I’ve been writing about Assessment & Grading for a while. That writing has earned me slots presenting at the local, regional, and national level, which means this is a hot topic not to be overlooked. I’m not surprised. Grading systems influence assessment, which drive content, and even the slightest adjustments can have profound effects on one’s teaching. For example, the simple decision to grade homework comes with considerable baggage…
I have an upcoming workshop at CANE’s 2016 Annual Meeting on how to continue Teaching with CI. My abstract reads:
[…] Despite the success and enjoyment of experimenting with CI, many Latin teachers tend to abandon CI methods and strategies after a brief yet blissful period of refreshing change in favor of familiar ways. This workshop addresses how to continue using CI after the honeymoon phase ends by establishing routines, maintaining engaging activities, and having assessment systems in place to support you and your students.
These next 13 blog posts form a CI Program Checklist (emphasis on “a“), which serves as the basis for my workshop. The checklist is organized by words that begin with the letter C…they’re all the rage right now.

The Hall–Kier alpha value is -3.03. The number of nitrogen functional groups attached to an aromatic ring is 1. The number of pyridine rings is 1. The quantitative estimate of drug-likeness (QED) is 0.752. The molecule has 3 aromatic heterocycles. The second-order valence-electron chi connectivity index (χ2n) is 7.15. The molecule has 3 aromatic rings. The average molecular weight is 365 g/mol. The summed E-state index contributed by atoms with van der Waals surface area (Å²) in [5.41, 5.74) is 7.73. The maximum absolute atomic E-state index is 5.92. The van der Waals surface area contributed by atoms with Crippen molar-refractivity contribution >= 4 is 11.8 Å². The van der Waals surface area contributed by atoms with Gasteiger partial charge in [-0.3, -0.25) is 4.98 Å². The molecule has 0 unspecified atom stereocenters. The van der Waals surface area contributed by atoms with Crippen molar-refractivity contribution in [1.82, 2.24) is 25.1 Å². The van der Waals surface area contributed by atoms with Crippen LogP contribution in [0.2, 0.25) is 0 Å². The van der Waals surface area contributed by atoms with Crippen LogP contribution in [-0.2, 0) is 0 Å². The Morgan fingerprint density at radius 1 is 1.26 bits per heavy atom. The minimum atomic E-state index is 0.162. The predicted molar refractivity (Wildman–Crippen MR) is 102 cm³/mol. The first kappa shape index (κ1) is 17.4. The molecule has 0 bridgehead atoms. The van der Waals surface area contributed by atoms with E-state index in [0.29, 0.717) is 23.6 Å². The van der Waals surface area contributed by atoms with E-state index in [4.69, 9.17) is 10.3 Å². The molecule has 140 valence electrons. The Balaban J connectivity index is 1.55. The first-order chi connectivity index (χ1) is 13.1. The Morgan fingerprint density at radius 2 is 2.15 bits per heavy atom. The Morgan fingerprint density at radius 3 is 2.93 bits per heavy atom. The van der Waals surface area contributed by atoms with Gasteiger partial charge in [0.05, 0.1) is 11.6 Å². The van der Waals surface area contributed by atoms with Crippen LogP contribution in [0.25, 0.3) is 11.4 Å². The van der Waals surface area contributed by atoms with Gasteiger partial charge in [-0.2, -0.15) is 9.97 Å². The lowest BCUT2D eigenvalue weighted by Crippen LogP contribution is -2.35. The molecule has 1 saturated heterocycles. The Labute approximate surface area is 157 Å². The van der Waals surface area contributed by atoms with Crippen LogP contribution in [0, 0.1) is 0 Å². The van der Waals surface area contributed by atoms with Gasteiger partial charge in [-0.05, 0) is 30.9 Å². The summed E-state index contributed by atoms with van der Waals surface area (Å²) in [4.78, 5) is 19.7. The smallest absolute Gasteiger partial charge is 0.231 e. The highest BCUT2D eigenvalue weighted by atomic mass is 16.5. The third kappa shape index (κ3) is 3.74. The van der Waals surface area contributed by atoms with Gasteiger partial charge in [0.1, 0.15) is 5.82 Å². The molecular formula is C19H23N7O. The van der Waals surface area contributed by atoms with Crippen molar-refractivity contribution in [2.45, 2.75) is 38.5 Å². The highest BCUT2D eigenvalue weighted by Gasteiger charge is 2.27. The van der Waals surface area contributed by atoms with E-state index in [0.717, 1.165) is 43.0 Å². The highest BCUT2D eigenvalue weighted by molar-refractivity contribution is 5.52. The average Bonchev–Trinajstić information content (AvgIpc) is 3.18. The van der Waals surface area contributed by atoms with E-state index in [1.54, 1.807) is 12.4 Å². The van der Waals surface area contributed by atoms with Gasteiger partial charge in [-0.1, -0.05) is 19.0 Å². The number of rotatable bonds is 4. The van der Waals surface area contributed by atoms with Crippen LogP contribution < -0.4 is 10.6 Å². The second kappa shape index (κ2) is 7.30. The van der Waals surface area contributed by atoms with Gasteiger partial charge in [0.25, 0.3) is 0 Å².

Let’s get right to it:
Scott Benedict just blogged about his current Pagame system, which is essential for a CI class to flow. If class doesn’t flow, we begin to consciously learn. If we do too much conscious learning, we don’t acquire as much. In place of a participation system, I use an adapted version of Bob Patrick’s DEA. I agree with Scott and the grading experts (e.g. Marzano, O’Connor, etc.) that traditional participation scores should be reported, but never included in an academic grade, especially when using proficiency-based grading systems. There is, however, one distinction that I, Bob Patrick, and other teachers using DEA make, that justifies including it in the grade.